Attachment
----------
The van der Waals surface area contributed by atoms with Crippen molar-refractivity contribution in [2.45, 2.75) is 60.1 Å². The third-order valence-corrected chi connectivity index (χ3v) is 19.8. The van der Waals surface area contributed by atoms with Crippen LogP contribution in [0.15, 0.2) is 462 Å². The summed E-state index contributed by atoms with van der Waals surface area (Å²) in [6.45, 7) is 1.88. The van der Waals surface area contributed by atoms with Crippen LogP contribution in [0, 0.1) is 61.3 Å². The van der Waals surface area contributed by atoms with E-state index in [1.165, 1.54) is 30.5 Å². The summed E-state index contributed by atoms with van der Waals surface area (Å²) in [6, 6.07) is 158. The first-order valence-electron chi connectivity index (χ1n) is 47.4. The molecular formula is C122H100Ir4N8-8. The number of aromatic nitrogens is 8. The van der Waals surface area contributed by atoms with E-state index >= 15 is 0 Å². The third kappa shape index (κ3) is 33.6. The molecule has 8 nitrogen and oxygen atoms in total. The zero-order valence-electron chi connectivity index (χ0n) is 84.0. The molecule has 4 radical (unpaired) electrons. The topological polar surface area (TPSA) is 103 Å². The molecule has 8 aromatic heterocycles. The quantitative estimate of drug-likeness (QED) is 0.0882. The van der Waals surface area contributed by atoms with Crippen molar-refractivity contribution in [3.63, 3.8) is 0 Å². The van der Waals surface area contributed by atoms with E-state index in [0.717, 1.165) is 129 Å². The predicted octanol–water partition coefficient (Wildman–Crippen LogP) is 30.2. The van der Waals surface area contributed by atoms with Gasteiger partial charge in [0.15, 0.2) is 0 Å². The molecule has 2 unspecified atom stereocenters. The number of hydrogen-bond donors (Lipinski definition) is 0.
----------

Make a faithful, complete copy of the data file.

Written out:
The van der Waals surface area contributed by atoms with Crippen molar-refractivity contribution in [2.45, 2.75) is 60.1 Å². The third-order valence-corrected chi connectivity index (χ3v) is 19.8. The van der Waals surface area contributed by atoms with Crippen LogP contribution in [0.15, 0.2) is 462 Å². The summed E-state index contributed by atoms with van der Waals surface area (Å²) in [6.45, 7) is 1.88. The van der Waals surface area contributed by atoms with Crippen LogP contribution in [0, 0.1) is 61.3 Å². The van der Waals surface area contributed by atoms with E-state index in [1.165, 1.54) is 30.5 Å². The summed E-state index contributed by atoms with van der Waals surface area (Å²) in [6, 6.07) is 158. The first-order valence-electron chi connectivity index (χ1n) is 47.4. The molecular formula is C122H100Ir4N8-8. The number of aromatic nitrogens is 8. The van der Waals surface area contributed by atoms with E-state index >= 15 is 0 Å². The third kappa shape index (κ3) is 33.6. The molecule has 8 nitrogen and oxygen atoms in total. The zero-order valence-electron chi connectivity index (χ0n) is 84.0. The molecule has 4 radical (unpaired) electrons. The topological polar surface area (TPSA) is 103 Å². The molecule has 8 aromatic heterocycles. The quantitative estimate of drug-likeness (QED) is 0.0882. The van der Waals surface area contributed by atoms with Crippen molar-refractivity contribution in [3.63, 3.8) is 0 Å². The van der Waals surface area contributed by atoms with E-state index in [0.717, 1.165) is 129 Å². The predicted octanol–water partition coefficient (Wildman–Crippen LogP) is 30.2. The van der Waals surface area contributed by atoms with Gasteiger partial charge in [0.15, 0.2) is 0 Å². The molecule has 2 unspecified atom stereocenters. The number of hydrogen-bond donors (Lipinski definition) is 0.